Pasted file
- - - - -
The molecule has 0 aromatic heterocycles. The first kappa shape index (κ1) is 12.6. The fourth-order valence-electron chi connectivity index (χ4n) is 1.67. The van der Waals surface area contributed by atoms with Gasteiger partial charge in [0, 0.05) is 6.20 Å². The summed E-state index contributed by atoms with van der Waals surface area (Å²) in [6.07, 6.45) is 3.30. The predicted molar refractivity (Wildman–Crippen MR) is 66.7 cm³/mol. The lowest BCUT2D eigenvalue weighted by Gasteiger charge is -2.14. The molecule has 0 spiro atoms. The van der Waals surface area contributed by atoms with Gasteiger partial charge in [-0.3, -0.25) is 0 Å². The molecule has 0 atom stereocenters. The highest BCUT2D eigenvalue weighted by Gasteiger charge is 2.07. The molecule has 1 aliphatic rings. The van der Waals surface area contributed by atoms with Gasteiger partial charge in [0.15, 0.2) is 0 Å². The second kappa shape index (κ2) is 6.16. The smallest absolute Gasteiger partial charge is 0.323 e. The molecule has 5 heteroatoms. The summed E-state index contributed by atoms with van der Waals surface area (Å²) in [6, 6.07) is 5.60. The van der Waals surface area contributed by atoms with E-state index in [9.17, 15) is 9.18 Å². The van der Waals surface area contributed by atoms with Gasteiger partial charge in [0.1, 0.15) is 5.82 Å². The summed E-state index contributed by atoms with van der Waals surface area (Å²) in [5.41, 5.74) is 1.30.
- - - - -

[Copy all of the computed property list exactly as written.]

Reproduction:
The molecule has 0 aromatic heterocycles. The first kappa shape index (κ1) is 12.6. The fourth-order valence-electron chi connectivity index (χ4n) is 1.67. The van der Waals surface area contributed by atoms with Gasteiger partial charge in [0, 0.05) is 6.20 Å². The summed E-state index contributed by atoms with van der Waals surface area (Å²) in [6.07, 6.45) is 3.30. The predicted molar refractivity (Wildman–Crippen MR) is 66.7 cm³/mol. The lowest BCUT2D eigenvalue weighted by Gasteiger charge is -2.14. The molecule has 0 spiro atoms. The van der Waals surface area contributed by atoms with Gasteiger partial charge in [-0.3, -0.25) is 0 Å². The molecule has 0 atom stereocenters. The highest BCUT2D eigenvalue weighted by Gasteiger charge is 2.07. The molecule has 1 aliphatic rings. The van der Waals surface area contributed by atoms with Gasteiger partial charge in [0.15, 0.2) is 0 Å². The second kappa shape index (κ2) is 6.16. The smallest absolute Gasteiger partial charge is 0.323 e. The molecule has 5 heteroatoms. The summed E-state index contributed by atoms with van der Waals surface area (Å²) in [6, 6.07) is 5.60. The van der Waals surface area contributed by atoms with E-state index in [9.17, 15) is 9.18 Å². The van der Waals surface area contributed by atoms with Gasteiger partial charge in [0.1, 0.15) is 5.82 Å². The summed E-state index contributed by atoms with van der Waals surface area (Å²) in [5.41, 5.74) is 1.30.